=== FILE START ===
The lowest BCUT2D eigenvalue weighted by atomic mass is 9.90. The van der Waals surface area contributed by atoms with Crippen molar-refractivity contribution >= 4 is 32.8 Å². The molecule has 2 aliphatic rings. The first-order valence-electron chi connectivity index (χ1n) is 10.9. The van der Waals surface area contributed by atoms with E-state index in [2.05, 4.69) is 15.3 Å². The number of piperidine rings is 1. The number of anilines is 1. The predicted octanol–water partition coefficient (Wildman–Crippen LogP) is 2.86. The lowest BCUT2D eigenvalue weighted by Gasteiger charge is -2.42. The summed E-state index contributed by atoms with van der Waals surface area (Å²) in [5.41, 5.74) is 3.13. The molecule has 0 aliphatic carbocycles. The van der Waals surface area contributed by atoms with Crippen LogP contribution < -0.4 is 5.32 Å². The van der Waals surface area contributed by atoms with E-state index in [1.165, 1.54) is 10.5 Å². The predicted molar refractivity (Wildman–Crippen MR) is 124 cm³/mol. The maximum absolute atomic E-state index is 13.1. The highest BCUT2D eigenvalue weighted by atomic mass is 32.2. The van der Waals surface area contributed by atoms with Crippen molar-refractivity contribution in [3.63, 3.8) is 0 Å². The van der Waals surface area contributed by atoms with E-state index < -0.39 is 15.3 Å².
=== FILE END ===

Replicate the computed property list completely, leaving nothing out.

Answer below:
The lowest BCUT2D eigenvalue weighted by atomic mass is 9.90. The van der Waals surface area contributed by atoms with Crippen molar-refractivity contribution >= 4 is 32.8 Å². The molecule has 2 aliphatic rings. The first-order valence-electron chi connectivity index (χ1n) is 10.9. The van der Waals surface area contributed by atoms with E-state index in [2.05, 4.69) is 15.3 Å². The number of piperidine rings is 1. The number of anilines is 1. The predicted octanol–water partition coefficient (Wildman–Crippen LogP) is 2.86. The lowest BCUT2D eigenvalue weighted by Gasteiger charge is -2.42. The summed E-state index contributed by atoms with van der Waals surface area (Å²) in [5.41, 5.74) is 3.13. The molecule has 0 aliphatic carbocycles. The van der Waals surface area contributed by atoms with Crippen LogP contribution < -0.4 is 5.32 Å². The van der Waals surface area contributed by atoms with E-state index in [1.165, 1.54) is 10.5 Å². The predicted molar refractivity (Wildman–Crippen MR) is 124 cm³/mol. The maximum absolute atomic E-state index is 13.1. The highest BCUT2D eigenvalue weighted by atomic mass is 32.2. The van der Waals surface area contributed by atoms with Crippen molar-refractivity contribution in [3.63, 3.8) is 0 Å². The van der Waals surface area contributed by atoms with E-state index < -0.39 is 15.3 Å².